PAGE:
A compound data type is a data type that you can construct using TypeScript's built-in primitive data types. For a refresher on primitives (string, boolean, number), check out the simple data types page.
A compound data type can hold multiple independent values. The compound data types we will work with most this semester are lists, arrays and classes. The ability of the programmer to make use of the tools that TypeScript provides to create new abstractions and objects in code is super powerful - the sky is the limit in terms of the things you can create.
A real life example....
Let's think about the student ticket lottery for the UNC vs. Duke basketball game. Each student that enters the lottery has a unique name, PID and senior status. These three values can be represented by primitive data types.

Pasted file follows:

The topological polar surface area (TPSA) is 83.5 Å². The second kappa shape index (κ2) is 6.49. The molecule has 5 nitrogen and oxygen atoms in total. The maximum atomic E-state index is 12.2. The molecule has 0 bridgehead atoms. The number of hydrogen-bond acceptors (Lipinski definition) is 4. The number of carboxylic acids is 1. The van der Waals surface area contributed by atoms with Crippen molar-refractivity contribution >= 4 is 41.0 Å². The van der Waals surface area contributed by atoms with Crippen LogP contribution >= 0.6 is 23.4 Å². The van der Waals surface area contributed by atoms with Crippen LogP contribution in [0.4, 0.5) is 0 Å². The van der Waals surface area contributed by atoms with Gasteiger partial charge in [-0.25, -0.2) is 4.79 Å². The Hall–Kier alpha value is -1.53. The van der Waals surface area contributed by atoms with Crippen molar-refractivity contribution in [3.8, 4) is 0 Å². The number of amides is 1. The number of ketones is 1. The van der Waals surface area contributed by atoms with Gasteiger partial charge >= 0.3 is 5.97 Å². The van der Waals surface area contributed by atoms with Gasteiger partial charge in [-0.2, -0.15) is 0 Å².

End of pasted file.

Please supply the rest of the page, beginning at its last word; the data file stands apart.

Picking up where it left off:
However, each of these values are associated with a single student and they should be kept together. This is where a compound data type would come into play. For example, a Student data type could be constructed that would be made up of a string, number and boolean. The construction of compound data types is extremely beneficial in organizing related data in your programs. We will get lots of practice with this later on in the semester!